Raptors will be better off
By BILL HARRIS -- Toronto Sun
Antonio Davis went numb. Jerome Williams wept. Davis finally got what he wanted. Williams got the last thing he wanted. And Chris Jefferies? He never got a chance.
The Raptors have pulled off one of the biggest trades in club history, sending Davis, Williams and Jefferies to the Chicago Bulls for Jalen Rose, Donyell Marshall and Lonny Baxter. The deal won't become official till tomorrow when the NBA's hierarchy saunters back to work after enjoying an all-too-idle U.S. Thanksgiving weekend.
Despite Davis' obvious desire to be dealt and all the trade rumours that surfaced nine days ago, he apparently still felt some shock yesterday when he heard about the trade. Williams, who is something of an innocent bystander in all this, cried when he realized he was leaving Toronto.
Trades are emotional experiences, regardless if players know a swap is in the works or if they get blind-sided. But feelings aside, both the Raptors and Bulls felt they needed to make big changes.
It was the printed opinion of yours truly last week that if Raptors general manager Glen Grunwald could find anyone to take the 35-year-old Davis and his cumbersome contract, the trigger should be pulled. However, that advice came with a strong recommendation that Grunwald should do his best not to trade Williams in the same deal, because of the negative impact it could have on the glass.
Simply put, the offence-challenged Raptors have given up rebounding for scoring, the latter coming particularly in the form of Rose, whose high-maintenance personality might clash with intense Raptors coach Kevin O'Neill. But Grunwald could have something else up his sleeve, too. At the very least, you have to believe Morris Peterson will be shopped around the league with great vigour as the Raptors troll for some serviceable size.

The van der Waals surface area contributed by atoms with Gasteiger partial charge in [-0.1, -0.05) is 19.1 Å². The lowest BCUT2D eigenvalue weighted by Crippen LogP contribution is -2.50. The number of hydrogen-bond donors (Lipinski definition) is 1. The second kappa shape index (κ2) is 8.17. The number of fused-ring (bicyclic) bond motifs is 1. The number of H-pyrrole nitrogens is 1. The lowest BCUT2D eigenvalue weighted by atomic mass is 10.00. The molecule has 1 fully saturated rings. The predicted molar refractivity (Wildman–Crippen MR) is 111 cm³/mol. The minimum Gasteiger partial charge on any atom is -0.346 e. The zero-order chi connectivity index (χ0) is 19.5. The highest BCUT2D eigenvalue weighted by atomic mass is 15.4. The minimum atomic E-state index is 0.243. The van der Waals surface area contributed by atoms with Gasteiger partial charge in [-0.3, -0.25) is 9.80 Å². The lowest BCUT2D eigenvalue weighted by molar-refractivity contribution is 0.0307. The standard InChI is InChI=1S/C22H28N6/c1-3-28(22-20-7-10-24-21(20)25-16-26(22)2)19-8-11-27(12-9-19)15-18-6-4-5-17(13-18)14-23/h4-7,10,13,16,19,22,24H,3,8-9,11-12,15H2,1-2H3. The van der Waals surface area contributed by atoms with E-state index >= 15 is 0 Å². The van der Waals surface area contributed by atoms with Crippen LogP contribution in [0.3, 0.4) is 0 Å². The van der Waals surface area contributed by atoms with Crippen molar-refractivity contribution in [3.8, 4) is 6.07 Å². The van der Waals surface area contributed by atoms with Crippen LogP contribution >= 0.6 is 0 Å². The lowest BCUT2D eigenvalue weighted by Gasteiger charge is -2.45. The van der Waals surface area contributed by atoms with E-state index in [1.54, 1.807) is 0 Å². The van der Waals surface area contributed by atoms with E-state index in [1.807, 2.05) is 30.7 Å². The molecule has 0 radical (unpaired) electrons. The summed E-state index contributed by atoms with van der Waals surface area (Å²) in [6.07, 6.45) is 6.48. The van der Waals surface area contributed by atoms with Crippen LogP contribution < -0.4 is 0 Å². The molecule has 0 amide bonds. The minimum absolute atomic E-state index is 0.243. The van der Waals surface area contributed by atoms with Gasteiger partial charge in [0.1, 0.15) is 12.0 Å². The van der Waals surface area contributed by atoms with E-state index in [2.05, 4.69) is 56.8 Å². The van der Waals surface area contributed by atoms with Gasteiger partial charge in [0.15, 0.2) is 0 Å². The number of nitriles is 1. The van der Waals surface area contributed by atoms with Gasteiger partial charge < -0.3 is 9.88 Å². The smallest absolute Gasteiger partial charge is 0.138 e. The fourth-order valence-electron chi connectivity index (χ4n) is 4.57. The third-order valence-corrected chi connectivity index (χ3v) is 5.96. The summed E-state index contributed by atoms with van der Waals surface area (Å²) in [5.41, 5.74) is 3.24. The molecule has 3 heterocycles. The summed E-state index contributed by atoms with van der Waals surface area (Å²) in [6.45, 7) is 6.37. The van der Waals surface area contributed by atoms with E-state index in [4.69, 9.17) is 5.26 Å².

Davis had grown weary of his Toronto experience, both professionally and personally. He decided to remain a Raptor when he signed his big free-agent contract in 2001, but that was a fall-back after his supposed deal with the Bulls fell apart. From that point on, Davis never seemed completely happy, although his stats remained respectable.
This season Davis has been on a work-to-rule campaign. He was playing hard enough on the court so that no one could accuse him of not trying, but spiritually he had checked out. Certainly he abdicated his role as a team spokesman.
Williams, on the other hand, is the same individual he was last season and the season before that. An endearing memory: Back when he was traded to the Raptors from the Detroit Pistons in the winter of 2001, he drove all night through a snowstorm to Toronto. The Junk Yard Dog is a limited but enthusiastic role player whose self-promotion sometimes drove his teammates crazy. But he will be missed greatly by Raptors fans, if not necessarily by O'Neill.
The Raptors will visit Chicago once in January and once in February, but Friday, March 19, has taken on some added significance, with the Bulls set to visit the Air Canada Centre. Prediction: Davis will be booed, Williams will be cheered.
But Davis had some great years in Toronto and that should not be forgotten. Regardless, how the fans react is far less important than how the existing Raptors and Bulls react to their new teammates.
Looking at the way the two rosters have been altered, the Raptors will have more adjusting to do in the next couple of weeks than the Bulls. But considering the man-to-man nature of the transaction, Rose is five years younger than Davis, Marshall and Williams are a saw-off and Baxter probably has more potential than Jefferies.
So who wins?
Short-term, the Bulls.
Long-term, the Raptors.